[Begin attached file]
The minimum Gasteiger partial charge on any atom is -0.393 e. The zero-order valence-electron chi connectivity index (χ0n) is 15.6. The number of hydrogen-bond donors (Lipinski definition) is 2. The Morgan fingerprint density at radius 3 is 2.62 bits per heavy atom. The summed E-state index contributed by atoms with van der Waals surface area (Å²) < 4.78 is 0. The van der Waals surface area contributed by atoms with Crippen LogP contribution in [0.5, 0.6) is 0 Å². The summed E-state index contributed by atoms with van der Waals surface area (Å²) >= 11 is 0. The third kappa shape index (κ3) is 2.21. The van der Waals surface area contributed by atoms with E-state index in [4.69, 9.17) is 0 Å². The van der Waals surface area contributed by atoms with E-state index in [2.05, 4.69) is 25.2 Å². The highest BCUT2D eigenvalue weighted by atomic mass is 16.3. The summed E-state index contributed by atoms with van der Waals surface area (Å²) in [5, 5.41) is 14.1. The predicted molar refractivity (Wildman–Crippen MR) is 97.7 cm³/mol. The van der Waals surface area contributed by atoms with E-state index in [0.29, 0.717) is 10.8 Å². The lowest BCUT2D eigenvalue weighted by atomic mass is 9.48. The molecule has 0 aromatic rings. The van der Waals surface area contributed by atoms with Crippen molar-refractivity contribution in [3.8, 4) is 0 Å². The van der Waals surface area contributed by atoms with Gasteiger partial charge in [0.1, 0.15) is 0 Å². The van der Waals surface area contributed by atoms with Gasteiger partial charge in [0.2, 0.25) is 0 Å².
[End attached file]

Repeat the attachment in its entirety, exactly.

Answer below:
The minimum Gasteiger partial charge on any atom is -0.393 e. The zero-order valence-electron chi connectivity index (χ0n) is 15.6. The number of hydrogen-bond donors (Lipinski definition) is 2. The Morgan fingerprint density at radius 3 is 2.62 bits per heavy atom. The summed E-state index contributed by atoms with van der Waals surface area (Å²) < 4.78 is 0. The van der Waals surface area contributed by atoms with Crippen LogP contribution in [0.5, 0.6) is 0 Å². The summed E-state index contributed by atoms with van der Waals surface area (Å²) >= 11 is 0. The third kappa shape index (κ3) is 2.21. The van der Waals surface area contributed by atoms with E-state index in [4.69, 9.17) is 0 Å². The van der Waals surface area contributed by atoms with E-state index in [2.05, 4.69) is 25.2 Å². The highest BCUT2D eigenvalue weighted by atomic mass is 16.3. The summed E-state index contributed by atoms with van der Waals surface area (Å²) in [5, 5.41) is 14.1. The predicted molar refractivity (Wildman–Crippen MR) is 97.7 cm³/mol. The van der Waals surface area contributed by atoms with E-state index in [0.29, 0.717) is 10.8 Å². The lowest BCUT2D eigenvalue weighted by atomic mass is 9.48. The molecule has 0 aromatic rings. The van der Waals surface area contributed by atoms with Crippen molar-refractivity contribution in [3.8, 4) is 0 Å². The van der Waals surface area contributed by atoms with Gasteiger partial charge in [0.1, 0.15) is 0 Å². The van der Waals surface area contributed by atoms with Gasteiger partial charge in [0.2, 0.25) is 0 Å².